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Ratings gauge QB's passing, but not his intangibles

Question: J.P. Losman's quarterback rating this past week was 142.5. Joey Harrington's was 0.0. What is the formula used to arrive at a quarterback's rating? Can you give an example? -- Bob Jackson, Snyder

Answer: The system takes four factors into consideration: completion percentage, average yards gained per attempt, percentage of touchdown passes per attempt, and percentage of interceptions per attempt. That's it.

Each of those four figures is plugged into a complex formula that was created to measure efficiency. If a passer has a rating of 100 or better for a season, that's exceptional. It has happened only 38 times in NFL history. Jim Kelly is the only Bills QB to have a rating of 100 for a season. He had a 101.2 in 1990. Peyton Manning has the single-season record of 121.1, set in 2004 when he threw 49 TD passes.

Even though it's extremely complicated, it's a good system. It provides a good gauge of passing efficiency. The system actually is called "passer ratings" not "quarterback ratings." That's an important distinction. Doug Flutie always hated the system because it did not factor in winning, leadership, sack avoidance, scrambling, play-calling -- the many other factors that go into making a successful quarterback. But it's very hard to measure those things, outside of the win-loss column. Harrington had a 0.0 because he was awful in all four categories, with two interceptions, no TDs, 29 percent completions and 1.1 yard per attempt.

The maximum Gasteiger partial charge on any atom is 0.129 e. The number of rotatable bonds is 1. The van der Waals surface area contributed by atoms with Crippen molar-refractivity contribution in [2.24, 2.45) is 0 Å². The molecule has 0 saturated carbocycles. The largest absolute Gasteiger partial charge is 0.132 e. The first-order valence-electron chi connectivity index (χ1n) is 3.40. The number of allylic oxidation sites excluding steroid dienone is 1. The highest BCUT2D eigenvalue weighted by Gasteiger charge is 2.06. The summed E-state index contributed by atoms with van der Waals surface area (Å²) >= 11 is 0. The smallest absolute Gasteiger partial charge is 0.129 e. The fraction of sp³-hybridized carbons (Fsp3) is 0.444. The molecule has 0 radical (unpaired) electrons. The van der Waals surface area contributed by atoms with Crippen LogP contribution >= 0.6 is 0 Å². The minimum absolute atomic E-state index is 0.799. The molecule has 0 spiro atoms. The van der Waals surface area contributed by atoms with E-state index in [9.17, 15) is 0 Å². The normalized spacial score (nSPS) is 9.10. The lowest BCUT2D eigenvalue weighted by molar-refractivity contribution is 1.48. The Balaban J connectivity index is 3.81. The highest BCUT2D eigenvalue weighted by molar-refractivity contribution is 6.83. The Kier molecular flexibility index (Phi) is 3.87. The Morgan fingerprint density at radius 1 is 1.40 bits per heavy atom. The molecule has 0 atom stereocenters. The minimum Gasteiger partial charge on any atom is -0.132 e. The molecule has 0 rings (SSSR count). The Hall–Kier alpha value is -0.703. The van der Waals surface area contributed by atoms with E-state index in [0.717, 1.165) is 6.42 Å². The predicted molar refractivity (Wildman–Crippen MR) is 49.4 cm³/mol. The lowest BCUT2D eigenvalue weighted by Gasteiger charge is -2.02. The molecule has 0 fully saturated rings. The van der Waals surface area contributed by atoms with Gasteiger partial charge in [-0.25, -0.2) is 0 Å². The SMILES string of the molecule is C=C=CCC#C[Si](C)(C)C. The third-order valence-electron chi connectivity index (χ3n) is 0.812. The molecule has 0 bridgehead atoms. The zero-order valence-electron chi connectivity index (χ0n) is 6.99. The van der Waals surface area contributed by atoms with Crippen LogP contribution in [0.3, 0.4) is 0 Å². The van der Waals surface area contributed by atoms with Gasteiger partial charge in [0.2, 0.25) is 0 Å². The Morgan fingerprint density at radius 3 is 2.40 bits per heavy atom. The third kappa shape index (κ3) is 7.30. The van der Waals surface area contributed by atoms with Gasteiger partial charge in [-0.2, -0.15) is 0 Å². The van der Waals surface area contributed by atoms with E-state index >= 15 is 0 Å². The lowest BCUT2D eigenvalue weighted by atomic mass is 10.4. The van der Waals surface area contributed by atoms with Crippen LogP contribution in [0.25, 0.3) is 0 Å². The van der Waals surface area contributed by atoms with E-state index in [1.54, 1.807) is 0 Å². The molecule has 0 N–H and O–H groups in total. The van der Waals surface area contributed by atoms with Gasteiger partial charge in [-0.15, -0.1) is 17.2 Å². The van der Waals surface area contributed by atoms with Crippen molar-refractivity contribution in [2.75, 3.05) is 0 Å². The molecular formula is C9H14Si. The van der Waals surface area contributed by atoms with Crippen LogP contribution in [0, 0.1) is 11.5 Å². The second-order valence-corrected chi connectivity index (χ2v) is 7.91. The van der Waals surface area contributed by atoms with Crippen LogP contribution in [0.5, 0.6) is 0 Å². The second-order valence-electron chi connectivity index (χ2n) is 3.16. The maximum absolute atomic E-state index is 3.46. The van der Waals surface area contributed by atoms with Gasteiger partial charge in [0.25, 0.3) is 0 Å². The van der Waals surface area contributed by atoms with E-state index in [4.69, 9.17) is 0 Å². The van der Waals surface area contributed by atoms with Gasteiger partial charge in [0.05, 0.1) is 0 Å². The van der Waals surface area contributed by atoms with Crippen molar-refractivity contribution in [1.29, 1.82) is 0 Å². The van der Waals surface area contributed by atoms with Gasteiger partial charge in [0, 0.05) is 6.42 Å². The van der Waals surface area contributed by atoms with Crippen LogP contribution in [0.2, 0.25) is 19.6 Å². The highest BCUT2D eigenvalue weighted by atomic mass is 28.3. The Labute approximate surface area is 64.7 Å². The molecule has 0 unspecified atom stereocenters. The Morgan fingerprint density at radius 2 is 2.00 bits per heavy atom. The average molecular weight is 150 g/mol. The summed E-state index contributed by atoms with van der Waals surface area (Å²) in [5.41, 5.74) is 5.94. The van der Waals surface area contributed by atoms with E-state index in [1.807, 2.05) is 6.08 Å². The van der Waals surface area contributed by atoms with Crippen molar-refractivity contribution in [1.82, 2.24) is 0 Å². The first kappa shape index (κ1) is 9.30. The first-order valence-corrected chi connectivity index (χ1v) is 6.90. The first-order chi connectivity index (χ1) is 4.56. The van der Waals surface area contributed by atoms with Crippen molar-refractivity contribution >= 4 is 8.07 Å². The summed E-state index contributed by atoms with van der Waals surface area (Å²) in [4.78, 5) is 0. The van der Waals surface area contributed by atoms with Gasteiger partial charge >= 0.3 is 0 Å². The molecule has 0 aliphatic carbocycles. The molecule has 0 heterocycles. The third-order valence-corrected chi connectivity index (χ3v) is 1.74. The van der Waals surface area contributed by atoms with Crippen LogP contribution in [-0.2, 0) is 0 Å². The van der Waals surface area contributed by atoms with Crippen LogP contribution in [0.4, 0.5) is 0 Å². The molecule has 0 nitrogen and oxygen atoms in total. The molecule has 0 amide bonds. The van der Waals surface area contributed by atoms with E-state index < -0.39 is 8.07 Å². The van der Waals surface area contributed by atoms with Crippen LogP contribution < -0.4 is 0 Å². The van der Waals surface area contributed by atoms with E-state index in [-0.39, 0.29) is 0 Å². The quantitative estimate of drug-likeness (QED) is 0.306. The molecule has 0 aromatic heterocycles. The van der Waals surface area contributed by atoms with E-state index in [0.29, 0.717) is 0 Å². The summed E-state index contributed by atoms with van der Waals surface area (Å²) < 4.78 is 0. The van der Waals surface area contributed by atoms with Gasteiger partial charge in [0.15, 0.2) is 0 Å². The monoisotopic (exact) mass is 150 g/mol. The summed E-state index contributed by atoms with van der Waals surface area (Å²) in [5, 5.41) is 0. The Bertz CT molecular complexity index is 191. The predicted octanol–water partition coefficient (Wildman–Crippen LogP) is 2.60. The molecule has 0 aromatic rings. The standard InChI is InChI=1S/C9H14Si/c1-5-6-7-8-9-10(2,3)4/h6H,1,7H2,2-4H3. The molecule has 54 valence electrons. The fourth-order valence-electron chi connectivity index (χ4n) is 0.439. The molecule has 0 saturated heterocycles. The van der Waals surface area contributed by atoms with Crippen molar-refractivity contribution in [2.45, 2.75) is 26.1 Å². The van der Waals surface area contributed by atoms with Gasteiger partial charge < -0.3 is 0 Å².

Q: Why can't, or won't, the NFL do something about the ridiculous injury reports teams put out? Some teams, especially Denver, are way over the top with their silly reporting of non-injuries. -- George Wojciechowski, Buffalo

A: Going back to the days of George Halas and probably Fielding Yost, football coaches have had a militaristic, bunker mentality about injuries and information in general. I think it's an almost unavoidable result of the fact they get fired roughly once every three years and they work 80 to 90 hours a week during the season. So some coaches think it's a competitive advantage to be secretive about injuries.

A couple of years ago, due to the prodding of the Pro Football Writers Association, the league took the positive step of forcing teams to state whether an injured player practices or not. This helps clear things up. It also helps deter a black market of injury information for gamblers. Still, coaches are determined to try to create uncertainty by putting players on the list.

The league claims it monitors practice video to guard against a team saying a guy did not practice when he actually did. When it comes to bloated reports, I think the league decides it doesn't have the energy to fight the battle. If a player who practices all week suddenly gets deactivated, that's a different story.


Q: The thought of the Bills leaving town is extremely disheartening. I have read or heard several comments that Western New York is a poor area and can't support higher ticket prices. Yet when I look at the Sabres ticket prices, they are astronomical, and they play about 40 home games. What gives? -- Matthew Kerr, Dayton, Ohio

A: The Sabres have sold about 14,800 season tickets this year. The lower-bowl season tickets are far, far more expensive than Bills season tickets, but the Sabres only have to find 7,000 or so people to buy them. There certainly are enough people with the means to foot that bill.

Finding 70,000 people to buy season tickets is harder. But the Bills have done a good job of selling tickets, this year's blackouts notwithstanding.

Bills beat reporter Mark Gaughan answers your football questions every Friday. Send your e-mails to or mail to Question Mark, The Buffalo News Sports Department, One News Plaza, P.O. Box 100, Buffalo, NY 14240.

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